This combination of circumstances makes Zimbabwe one of the very best destinations for the hunter who wants both buffalo and plains game. The topography is characterized by heavy thornbush, where leopard are endemic. Zimbabwe is probably also the best place to go for sable and leopard on short, affordable safaris. Its political problems, much in the news recently, are genuine, but the impact on hunting so far has been limited. One tangible effect since Zimbabwe’s land reallocation began in 2000 is a tremendous reduction in the availability of game on private land in the interior. Tribal Trust Lands and those administered by Zimbabwe Parks and Wildlife and Forestry are generally unaffected.

A number of very good reasons remain to plan a safari in Zimbabwe, but under the current conditions some precautions are in order. First, keep abreast of U.S. State Department advisories regarding travel. Second, demand recent references and check them. Third, insist on verification of a valid and current professional hunter’s license. Finally, since safaris are usually planned many months out and the situation is definitely fluid, buy trip insurance. The cost is minimal, and it’s the best way to guard against unforeseen disasters.

Tanzania, in East Africa, offers some of the continent’s best remaining lion hunting, pockets of good hunting for elephant, plenty of leopard, and a wealth of antelope that includes sable and roan, greater and lesser kudu, and a host of plains game. These safaris are expensive, partly because outfitter quotas for the great prizes are somewhat limited. However, Tanzania also has huge numbers of buffalo, and most outfitters offer shorter safaris at reduced rates. Under Tanzania’s licensing system, elephant, big cats, and the most prized antelope are not available on short hunts, but a seven-day license includes two Cape buffalo and common game such as zebra, wildebeest, hartebeest, impala, and warthog.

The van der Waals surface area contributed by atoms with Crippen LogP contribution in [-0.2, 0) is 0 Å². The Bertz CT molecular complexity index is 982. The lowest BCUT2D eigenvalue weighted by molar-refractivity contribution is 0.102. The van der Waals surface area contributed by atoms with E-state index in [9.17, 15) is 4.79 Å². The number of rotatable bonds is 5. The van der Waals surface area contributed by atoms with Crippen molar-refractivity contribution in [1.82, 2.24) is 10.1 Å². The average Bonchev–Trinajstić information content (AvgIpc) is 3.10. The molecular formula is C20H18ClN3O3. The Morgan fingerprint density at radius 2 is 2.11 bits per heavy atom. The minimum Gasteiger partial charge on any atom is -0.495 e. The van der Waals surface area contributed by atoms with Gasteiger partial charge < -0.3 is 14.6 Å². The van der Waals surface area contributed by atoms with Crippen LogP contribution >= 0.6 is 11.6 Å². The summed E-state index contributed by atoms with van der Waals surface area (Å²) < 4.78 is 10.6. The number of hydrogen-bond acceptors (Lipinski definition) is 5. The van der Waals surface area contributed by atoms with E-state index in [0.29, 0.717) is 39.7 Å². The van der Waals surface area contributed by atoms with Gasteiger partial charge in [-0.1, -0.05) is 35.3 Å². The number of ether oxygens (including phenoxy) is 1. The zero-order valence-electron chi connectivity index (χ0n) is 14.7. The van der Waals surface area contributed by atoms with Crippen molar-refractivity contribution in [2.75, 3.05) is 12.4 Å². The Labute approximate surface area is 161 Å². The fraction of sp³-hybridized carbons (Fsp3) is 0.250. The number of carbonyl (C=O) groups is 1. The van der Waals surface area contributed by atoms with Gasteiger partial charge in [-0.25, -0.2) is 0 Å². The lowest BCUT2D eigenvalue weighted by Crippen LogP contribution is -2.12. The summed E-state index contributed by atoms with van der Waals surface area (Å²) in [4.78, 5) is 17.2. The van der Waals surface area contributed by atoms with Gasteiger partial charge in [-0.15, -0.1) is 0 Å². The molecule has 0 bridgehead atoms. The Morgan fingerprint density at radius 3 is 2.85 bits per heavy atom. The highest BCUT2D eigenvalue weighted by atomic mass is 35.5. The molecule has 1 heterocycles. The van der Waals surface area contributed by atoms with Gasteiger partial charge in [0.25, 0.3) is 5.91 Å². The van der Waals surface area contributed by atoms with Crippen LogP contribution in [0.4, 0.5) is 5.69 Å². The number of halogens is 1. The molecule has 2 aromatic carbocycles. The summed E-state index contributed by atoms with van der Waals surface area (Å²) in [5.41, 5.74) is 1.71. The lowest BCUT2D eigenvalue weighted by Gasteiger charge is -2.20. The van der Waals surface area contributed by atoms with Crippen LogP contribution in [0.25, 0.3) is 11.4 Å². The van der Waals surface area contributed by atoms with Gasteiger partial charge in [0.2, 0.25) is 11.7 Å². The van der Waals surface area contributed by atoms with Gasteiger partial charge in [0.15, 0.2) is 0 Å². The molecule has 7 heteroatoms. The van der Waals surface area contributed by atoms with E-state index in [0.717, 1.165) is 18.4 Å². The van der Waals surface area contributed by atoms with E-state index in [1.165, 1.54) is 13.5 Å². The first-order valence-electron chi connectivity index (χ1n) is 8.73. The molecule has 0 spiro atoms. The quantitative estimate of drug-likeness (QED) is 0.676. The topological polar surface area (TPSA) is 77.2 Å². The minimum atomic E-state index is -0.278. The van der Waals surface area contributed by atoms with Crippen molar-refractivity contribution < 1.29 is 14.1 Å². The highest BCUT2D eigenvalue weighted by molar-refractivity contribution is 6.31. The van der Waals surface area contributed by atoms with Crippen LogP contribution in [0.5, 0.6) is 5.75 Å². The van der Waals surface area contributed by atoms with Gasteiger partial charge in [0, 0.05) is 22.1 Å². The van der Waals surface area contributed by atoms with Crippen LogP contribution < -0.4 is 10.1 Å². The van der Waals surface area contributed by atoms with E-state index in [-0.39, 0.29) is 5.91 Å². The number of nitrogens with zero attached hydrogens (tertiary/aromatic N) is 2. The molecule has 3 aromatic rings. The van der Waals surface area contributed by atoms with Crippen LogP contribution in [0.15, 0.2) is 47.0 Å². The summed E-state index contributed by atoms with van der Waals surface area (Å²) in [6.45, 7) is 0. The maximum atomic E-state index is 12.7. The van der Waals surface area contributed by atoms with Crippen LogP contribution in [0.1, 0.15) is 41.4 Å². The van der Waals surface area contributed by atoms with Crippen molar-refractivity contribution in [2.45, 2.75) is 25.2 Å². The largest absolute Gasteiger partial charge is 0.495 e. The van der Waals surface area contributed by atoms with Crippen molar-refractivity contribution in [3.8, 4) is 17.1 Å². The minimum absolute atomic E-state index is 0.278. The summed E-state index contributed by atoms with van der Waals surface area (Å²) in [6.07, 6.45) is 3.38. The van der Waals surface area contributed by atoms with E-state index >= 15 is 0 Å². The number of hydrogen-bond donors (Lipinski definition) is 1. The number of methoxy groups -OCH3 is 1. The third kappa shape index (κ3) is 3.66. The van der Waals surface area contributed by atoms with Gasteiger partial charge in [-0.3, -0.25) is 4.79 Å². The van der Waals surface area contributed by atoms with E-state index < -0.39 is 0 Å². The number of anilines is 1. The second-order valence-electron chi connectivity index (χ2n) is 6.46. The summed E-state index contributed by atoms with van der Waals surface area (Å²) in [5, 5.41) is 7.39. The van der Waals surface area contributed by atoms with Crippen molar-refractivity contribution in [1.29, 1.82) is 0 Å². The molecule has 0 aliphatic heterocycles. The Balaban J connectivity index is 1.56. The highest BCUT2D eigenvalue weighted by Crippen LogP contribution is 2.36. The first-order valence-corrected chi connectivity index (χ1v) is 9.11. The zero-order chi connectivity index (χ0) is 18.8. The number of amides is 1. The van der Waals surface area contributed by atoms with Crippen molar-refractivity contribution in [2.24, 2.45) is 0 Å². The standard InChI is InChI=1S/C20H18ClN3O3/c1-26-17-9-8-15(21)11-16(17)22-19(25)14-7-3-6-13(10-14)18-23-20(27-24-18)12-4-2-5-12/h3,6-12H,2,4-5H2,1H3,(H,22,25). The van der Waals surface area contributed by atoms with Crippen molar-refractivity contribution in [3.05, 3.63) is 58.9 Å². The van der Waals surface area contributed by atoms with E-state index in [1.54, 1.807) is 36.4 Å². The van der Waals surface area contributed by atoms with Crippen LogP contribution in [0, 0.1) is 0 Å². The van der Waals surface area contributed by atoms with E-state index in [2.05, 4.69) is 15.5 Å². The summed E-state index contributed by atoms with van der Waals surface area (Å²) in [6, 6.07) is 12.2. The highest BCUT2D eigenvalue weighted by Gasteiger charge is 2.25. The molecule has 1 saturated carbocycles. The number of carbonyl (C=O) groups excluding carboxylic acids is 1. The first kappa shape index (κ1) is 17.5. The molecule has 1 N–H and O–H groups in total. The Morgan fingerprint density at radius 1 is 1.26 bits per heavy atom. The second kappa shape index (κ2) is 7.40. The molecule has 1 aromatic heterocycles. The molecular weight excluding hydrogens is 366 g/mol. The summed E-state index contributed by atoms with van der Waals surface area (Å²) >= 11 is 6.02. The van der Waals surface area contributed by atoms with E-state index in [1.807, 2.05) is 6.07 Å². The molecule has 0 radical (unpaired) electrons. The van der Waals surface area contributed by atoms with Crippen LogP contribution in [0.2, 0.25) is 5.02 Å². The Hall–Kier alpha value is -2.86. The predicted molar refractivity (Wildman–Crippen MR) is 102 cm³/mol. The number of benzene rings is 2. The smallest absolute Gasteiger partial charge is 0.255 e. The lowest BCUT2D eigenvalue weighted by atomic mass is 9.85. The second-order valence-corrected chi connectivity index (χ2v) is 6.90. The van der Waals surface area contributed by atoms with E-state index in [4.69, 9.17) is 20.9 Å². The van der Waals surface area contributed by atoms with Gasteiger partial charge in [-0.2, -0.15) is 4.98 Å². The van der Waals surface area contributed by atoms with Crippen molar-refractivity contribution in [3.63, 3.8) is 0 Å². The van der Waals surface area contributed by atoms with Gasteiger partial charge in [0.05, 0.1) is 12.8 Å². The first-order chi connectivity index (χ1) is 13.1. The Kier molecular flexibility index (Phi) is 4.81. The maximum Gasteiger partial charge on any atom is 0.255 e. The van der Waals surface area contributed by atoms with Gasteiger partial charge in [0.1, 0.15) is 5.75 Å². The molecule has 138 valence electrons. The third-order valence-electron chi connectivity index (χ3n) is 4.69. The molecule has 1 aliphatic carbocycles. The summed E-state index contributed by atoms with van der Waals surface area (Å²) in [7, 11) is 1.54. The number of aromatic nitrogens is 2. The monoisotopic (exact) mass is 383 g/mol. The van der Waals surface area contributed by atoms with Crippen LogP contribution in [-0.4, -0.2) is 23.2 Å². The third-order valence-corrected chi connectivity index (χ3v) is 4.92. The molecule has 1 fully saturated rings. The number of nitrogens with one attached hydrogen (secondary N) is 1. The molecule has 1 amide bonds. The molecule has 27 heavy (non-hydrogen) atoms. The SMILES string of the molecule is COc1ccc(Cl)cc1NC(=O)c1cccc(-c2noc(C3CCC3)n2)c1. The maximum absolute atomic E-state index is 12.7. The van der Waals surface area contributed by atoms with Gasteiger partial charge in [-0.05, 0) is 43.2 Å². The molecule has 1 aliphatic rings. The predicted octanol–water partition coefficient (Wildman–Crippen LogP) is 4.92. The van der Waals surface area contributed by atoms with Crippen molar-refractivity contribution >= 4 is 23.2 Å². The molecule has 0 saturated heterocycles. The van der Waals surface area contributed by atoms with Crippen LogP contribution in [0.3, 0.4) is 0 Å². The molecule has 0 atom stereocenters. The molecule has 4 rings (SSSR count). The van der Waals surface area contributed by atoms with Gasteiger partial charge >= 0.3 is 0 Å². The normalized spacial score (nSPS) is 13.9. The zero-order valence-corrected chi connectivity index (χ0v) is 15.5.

These are the primary budget safari destinations. Other options for shorter buffalo safaris are Botswana, Mozambique, and Zambia.


The first step is deciding what you want to hunt, as your preference will drive your choice of country. For plains game most first-time hunters will put the greater kudu at the top of their list, and this is appropriate. Although cover-loving and never easy to hunt, they are plentiful in South Africa, Namibia, and Zimbabwe. In seven days you should get your kudu–and you’ll probably take several other nice trophies along the way.

Finding a good outfitter is not as hard as it sounds. References from friends are good starting points, but African outfitters are well represented at major American sports shows and “where to go” sections in outdoor magazines. Check references, get all prices in writing, find out about camps and hunting areas, and make sure the game you want is available.

African professional hunters go through extensive testing and training to obtain their licenses. There are very few fly-by-nights in the business, but be sure that the outfitter you are booking belongs to the professional hunters’ association in his country. Booking agents are always a good option–and are as near as the phone whenever questions arise.

Should you hire a private PH (“1×1”) or split a PH with a buddy (“2×1”)? A 2×1 arrangement must be with someone you know and like and have hunted with before. Plains-game hunting with a buddy is just fine and can save quite a bit of money, but understand that the results will not be equal to a 1×1.


Avoid tight airline connections like the plague, but don’t worry about plague and other tropical ailments. During the African winter–roughly June through October–the climate is mild, dry, and healthy (and snakes are rarely seen). Always check with your doctor for required immunizations, but you won’t need many. You will want to take a malaria prophylaxis, just precautionary in the dry season. Some countries require visas and some don’t, and this can change. Your outfitter or your travel agent can set you straight. Gun permits may be required in advance. If so, your outfitter will assist you.